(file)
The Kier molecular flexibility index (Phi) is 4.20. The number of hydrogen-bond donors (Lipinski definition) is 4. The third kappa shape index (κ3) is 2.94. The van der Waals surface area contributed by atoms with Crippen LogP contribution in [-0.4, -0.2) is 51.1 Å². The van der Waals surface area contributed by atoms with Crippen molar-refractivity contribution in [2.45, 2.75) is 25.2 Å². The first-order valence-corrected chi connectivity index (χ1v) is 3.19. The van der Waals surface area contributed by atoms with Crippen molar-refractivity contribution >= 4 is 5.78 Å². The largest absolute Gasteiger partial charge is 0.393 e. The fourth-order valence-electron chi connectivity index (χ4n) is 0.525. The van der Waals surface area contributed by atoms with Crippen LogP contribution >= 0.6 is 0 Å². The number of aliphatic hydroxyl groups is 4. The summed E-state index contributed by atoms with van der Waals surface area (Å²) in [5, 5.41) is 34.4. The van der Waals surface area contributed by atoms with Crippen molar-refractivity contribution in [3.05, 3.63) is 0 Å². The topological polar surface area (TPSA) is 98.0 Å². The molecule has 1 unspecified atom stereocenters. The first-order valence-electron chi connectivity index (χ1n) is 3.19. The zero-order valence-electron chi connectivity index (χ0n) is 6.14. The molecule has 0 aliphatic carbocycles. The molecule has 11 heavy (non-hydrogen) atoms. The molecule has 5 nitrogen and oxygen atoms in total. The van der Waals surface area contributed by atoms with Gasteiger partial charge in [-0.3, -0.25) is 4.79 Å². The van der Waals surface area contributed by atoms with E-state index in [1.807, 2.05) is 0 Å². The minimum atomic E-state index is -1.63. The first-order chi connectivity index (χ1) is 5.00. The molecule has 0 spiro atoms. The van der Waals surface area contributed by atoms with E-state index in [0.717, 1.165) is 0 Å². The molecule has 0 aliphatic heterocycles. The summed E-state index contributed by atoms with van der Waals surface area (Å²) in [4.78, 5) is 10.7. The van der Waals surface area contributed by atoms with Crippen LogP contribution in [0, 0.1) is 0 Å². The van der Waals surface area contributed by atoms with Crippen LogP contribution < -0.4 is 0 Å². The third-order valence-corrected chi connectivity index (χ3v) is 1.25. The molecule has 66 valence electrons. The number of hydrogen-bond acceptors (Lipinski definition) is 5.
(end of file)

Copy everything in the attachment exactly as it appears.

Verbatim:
The Kier molecular flexibility index (Phi) is 4.20. The number of hydrogen-bond donors (Lipinski definition) is 4. The third kappa shape index (κ3) is 2.94. The van der Waals surface area contributed by atoms with Crippen LogP contribution in [-0.4, -0.2) is 51.1 Å². The van der Waals surface area contributed by atoms with Crippen molar-refractivity contribution in [2.45, 2.75) is 25.2 Å². The first-order valence-corrected chi connectivity index (χ1v) is 3.19. The van der Waals surface area contributed by atoms with Crippen molar-refractivity contribution >= 4 is 5.78 Å². The largest absolute Gasteiger partial charge is 0.393 e. The fourth-order valence-electron chi connectivity index (χ4n) is 0.525. The van der Waals surface area contributed by atoms with Crippen LogP contribution >= 0.6 is 0 Å². The number of aliphatic hydroxyl groups is 4. The summed E-state index contributed by atoms with van der Waals surface area (Å²) in [5, 5.41) is 34.4. The van der Waals surface area contributed by atoms with Crippen molar-refractivity contribution in [3.05, 3.63) is 0 Å². The topological polar surface area (TPSA) is 98.0 Å². The molecule has 1 unspecified atom stereocenters. The first-order valence-electron chi connectivity index (χ1n) is 3.19. The zero-order valence-electron chi connectivity index (χ0n) is 6.14. The molecule has 0 aliphatic carbocycles. The molecule has 11 heavy (non-hydrogen) atoms. The molecule has 5 nitrogen and oxygen atoms in total. The van der Waals surface area contributed by atoms with Gasteiger partial charge in [-0.3, -0.25) is 4.79 Å². The van der Waals surface area contributed by atoms with E-state index in [1.807, 2.05) is 0 Å². The minimum atomic E-state index is -1.63. The first-order chi connectivity index (χ1) is 5.00. The molecule has 0 spiro atoms. The van der Waals surface area contributed by atoms with E-state index in [0.717, 1.165) is 0 Å². The molecule has 0 aliphatic heterocycles. The summed E-state index contributed by atoms with van der Waals surface area (Å²) in [4.78, 5) is 10.7. The van der Waals surface area contributed by atoms with Crippen LogP contribution in [0, 0.1) is 0 Å². The van der Waals surface area contributed by atoms with Crippen LogP contribution < -0.4 is 0 Å². The third-order valence-corrected chi connectivity index (χ3v) is 1.25. The molecule has 66 valence electrons. The number of hydrogen-bond acceptors (Lipinski definition) is 5.